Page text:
Starting, and Maintaining, a Sourdough Starter

Starting, and maintaining a sourdough starter is perhaps the most difficult part of making sourdough. I have had two so far. The first one I started from scratch, but unfortunately died from lack of use. The second I bought a little bit of dried sourdough starter from the Companion Bakery in Tasmania to speed up the process. Alternatively, if you know me in person feel free to ask for some of mine I am happy to share! This second starter I put together in January 2013 and is still going strong, even though I only make one loaf a week.


+ Combination of strong white and wholemeal bread flour (70/30 ratio)
+ water

  • For the first stage: A cupful flour (about 150 g), and a cupful of warm water (about 250 ml)
  • For the first feeding: A cupful flour (about 150 g), and a about 250 ml warm water
  • When established: we keep around 20g of the existing starter, add 40 g flour and 20 ml of cold water. A ratio of 1:2:1.


TO MAKE A STARTER: You will need a really large plastic or earthenware container with a lid to make your starter in. It needs to be big enough to allow plenty of room for frothing – at least 3-4 times that of your initial batter. You can use any sort of flour you like; however I recommend using a combination of white wheat and wholemeal bread flours. The wholemeal in it means your starter will be ready to use sooner.

Mix 150 g flour and and 250 ml water to make a thick batter and whisk it well the more air you incorporate the more yeast spores there will be. If you have a food mixer, place your mixture in the machine for ten minutes at a medium-high speed. Put the batter into your storage container, put the lid on and leave it somewhere fairly warm a warm kitchen is fine, or inside a pantry. At some point, your starter will begin to ferment. This depends on many factors, such as the flour used, how much you whisked it, which yeasts and bacteria happen to be around, and how warm it is.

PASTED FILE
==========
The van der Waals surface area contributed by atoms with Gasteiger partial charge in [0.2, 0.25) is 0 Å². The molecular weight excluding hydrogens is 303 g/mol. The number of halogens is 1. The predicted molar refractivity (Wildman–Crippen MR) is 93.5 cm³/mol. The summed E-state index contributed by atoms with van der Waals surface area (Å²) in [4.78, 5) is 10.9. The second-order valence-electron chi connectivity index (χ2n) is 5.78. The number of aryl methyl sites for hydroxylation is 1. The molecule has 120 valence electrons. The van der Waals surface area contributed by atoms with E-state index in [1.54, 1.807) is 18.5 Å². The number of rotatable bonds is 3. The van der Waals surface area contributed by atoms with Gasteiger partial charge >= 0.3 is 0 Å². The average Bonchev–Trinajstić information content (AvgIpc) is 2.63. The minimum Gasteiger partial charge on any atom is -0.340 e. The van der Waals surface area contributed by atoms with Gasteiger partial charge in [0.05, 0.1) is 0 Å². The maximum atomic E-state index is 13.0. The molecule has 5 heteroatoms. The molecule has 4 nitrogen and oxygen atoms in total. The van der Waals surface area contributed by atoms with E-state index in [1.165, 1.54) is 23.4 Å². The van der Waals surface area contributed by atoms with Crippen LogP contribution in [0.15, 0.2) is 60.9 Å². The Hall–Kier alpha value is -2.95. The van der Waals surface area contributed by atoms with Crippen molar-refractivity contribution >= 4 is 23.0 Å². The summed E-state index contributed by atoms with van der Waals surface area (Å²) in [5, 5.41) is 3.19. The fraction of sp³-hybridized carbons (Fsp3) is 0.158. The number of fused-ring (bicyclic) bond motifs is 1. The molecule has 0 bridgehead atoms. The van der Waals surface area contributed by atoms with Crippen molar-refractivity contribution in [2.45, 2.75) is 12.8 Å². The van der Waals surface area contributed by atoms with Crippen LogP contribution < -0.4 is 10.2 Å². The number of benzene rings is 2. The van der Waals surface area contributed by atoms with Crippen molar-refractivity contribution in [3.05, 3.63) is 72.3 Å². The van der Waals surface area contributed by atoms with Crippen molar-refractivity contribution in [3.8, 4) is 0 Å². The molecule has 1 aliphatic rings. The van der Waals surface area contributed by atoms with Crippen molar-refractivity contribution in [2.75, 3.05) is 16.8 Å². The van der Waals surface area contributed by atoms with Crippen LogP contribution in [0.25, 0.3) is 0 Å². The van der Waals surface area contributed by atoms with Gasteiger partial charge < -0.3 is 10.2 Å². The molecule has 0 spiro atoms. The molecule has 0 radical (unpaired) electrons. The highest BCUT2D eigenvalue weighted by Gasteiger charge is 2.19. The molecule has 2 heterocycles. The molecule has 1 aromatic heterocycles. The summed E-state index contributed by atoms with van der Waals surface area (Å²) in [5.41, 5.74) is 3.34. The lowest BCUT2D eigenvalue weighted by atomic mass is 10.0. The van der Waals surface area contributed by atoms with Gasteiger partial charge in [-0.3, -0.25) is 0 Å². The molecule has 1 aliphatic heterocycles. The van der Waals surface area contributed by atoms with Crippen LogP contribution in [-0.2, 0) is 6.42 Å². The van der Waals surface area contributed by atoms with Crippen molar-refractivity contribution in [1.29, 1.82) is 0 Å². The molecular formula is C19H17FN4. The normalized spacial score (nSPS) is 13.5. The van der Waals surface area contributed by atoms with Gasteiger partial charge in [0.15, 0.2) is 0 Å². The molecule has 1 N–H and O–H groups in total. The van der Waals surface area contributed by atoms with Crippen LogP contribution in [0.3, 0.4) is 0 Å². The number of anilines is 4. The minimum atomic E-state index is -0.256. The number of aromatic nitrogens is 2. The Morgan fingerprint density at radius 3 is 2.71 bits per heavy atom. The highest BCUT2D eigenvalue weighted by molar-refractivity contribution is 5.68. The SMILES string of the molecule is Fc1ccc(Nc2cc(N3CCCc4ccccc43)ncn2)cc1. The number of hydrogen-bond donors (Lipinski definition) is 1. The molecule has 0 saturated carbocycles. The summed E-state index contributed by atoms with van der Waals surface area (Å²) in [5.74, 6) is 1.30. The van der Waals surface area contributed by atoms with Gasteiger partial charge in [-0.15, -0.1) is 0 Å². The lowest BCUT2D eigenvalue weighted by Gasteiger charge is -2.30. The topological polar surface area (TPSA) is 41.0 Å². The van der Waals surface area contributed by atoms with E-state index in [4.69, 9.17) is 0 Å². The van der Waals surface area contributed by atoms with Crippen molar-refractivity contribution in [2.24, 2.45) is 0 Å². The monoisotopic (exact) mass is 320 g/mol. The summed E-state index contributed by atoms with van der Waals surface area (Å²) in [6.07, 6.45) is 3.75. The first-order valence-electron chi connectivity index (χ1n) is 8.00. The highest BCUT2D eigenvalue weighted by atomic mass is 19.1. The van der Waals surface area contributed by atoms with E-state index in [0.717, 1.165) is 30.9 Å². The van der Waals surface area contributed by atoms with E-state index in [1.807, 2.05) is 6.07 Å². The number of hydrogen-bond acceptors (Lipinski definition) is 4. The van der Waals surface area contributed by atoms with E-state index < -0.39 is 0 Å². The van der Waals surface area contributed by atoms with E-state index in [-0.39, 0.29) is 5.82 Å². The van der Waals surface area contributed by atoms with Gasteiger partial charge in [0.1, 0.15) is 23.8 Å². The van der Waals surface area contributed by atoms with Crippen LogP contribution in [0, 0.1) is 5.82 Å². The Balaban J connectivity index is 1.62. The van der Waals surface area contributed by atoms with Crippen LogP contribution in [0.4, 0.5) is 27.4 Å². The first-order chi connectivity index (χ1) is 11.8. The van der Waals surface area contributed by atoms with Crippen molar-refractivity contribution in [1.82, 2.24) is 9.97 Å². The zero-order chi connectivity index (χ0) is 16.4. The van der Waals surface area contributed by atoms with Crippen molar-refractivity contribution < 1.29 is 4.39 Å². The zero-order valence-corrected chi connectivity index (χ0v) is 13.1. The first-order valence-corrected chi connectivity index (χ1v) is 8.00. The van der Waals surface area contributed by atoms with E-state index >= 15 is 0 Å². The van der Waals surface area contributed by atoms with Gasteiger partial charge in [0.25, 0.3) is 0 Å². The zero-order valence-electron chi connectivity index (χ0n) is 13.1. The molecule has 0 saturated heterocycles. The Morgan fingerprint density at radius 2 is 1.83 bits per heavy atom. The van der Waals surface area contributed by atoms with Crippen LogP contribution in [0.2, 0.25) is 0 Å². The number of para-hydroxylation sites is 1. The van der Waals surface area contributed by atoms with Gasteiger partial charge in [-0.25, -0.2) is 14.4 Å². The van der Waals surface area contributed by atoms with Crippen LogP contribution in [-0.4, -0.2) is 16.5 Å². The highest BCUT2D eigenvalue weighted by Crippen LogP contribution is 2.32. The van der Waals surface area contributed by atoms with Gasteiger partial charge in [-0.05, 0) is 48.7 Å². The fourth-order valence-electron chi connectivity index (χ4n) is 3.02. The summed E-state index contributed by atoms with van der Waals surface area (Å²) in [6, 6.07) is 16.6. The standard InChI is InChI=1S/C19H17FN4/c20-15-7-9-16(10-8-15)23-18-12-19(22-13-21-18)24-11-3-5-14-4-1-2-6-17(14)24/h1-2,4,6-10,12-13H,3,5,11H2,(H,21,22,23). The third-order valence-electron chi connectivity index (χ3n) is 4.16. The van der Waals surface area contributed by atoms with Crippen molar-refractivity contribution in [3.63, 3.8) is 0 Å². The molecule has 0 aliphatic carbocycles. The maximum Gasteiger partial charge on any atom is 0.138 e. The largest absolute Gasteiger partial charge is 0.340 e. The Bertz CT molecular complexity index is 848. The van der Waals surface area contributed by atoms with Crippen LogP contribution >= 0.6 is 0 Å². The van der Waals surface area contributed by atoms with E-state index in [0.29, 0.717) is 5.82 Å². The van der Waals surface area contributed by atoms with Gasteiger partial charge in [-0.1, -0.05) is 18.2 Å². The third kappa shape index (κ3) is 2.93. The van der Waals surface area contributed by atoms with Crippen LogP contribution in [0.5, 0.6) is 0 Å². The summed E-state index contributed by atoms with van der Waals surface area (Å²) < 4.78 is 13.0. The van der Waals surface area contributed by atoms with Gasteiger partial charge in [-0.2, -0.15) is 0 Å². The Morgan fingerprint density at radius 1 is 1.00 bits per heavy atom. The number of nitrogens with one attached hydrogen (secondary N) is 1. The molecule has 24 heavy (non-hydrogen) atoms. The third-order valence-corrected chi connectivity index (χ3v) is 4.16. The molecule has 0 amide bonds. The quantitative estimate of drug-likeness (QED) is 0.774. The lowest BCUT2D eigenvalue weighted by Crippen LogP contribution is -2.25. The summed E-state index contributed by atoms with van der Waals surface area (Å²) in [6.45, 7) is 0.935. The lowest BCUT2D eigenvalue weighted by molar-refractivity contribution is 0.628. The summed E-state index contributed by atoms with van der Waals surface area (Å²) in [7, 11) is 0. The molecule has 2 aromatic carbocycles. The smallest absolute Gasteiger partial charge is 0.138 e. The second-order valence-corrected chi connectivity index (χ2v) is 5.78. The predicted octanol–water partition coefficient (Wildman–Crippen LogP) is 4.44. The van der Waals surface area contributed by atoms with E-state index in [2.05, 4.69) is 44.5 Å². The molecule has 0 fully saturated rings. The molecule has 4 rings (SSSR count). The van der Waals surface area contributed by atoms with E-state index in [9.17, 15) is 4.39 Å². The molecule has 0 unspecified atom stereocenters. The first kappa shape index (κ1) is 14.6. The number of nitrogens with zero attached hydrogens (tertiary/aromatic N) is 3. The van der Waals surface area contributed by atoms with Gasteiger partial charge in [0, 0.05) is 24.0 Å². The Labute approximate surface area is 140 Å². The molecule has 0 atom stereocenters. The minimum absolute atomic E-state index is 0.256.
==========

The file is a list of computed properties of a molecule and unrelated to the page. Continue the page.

Check your sourdough every 12 hours or so. When you see the first signs of fermentation, give your starter its first ‘feeding’ by whisking in another 150 g of flour and another 250 ml of warm water. Replace the lid and leave on the bench.

Continue to feed your starter every 24 hours until it is quite active. This will take around 4-7 days. Once active, I should warn you about the smell. Our starter has  been described as sickly sweet or sickly sour, smelling of vinegar or rotten apples, off brandy or off milk. Keep smelling it over the week, and you will notice that the smell will mature and become less harsh and more like that of a sourdough you would buy at a bakery.

You are now ready to make your first loaf of bread!

TO KEEP YOUR STARTER ALIVE: Once you have made your first loaf, you need to decide how often you want fresh bread. If you are planning on baking daily (as a bakery does) then you can continue to feed your starter daily. If, however, you plan on baking only once a week like us, then you need to slow the fermentation process so you are not literally pouring flour and water in the bin. This can be done by reducing the quantity of starter and placing it in the fridge to make it colder.

Every time we feed our starter we reserve 20 g of starter (using the rest to make a loaf), and add 40 g of flour and 20 ml of cold water – mixing to combine. It is a ratio of 1:2:1. We know eyeball it, but the ratio is useful until you get a feel for texture.

We bring our starter out of the fridge, and feed it, before leaving it on the kitchen bench for at least 4 hours, or overnight, prior to making a loaf. Make up your sponge (see here for more), which will use most of your starter and feed your starter before returning it to the fridge (so it has something to consume until next week).

Just be sure if you go away for a longer period of time, to feed your starter a larger quantity of flour to sustain him for longer without your nurturing. If we go away, I will always feed our starter even if I am not baking with him. 

If when you return from holiday (or you simply have neglected your starter and accidental missed feeding him) and fear you\ might have killed your starter (ie/ it is smelling rather gross and looks very watery and thin) you can probably resurrect it by keeping it out of the fridge and feeding for 3 days in a row.

If you are brave enough to try to make your own starter and have problems feel free to comment below if you have any difficulties and I will attempt to help you out!

Original recipe sourced from Bread – River Cottage Handbook No. 3.

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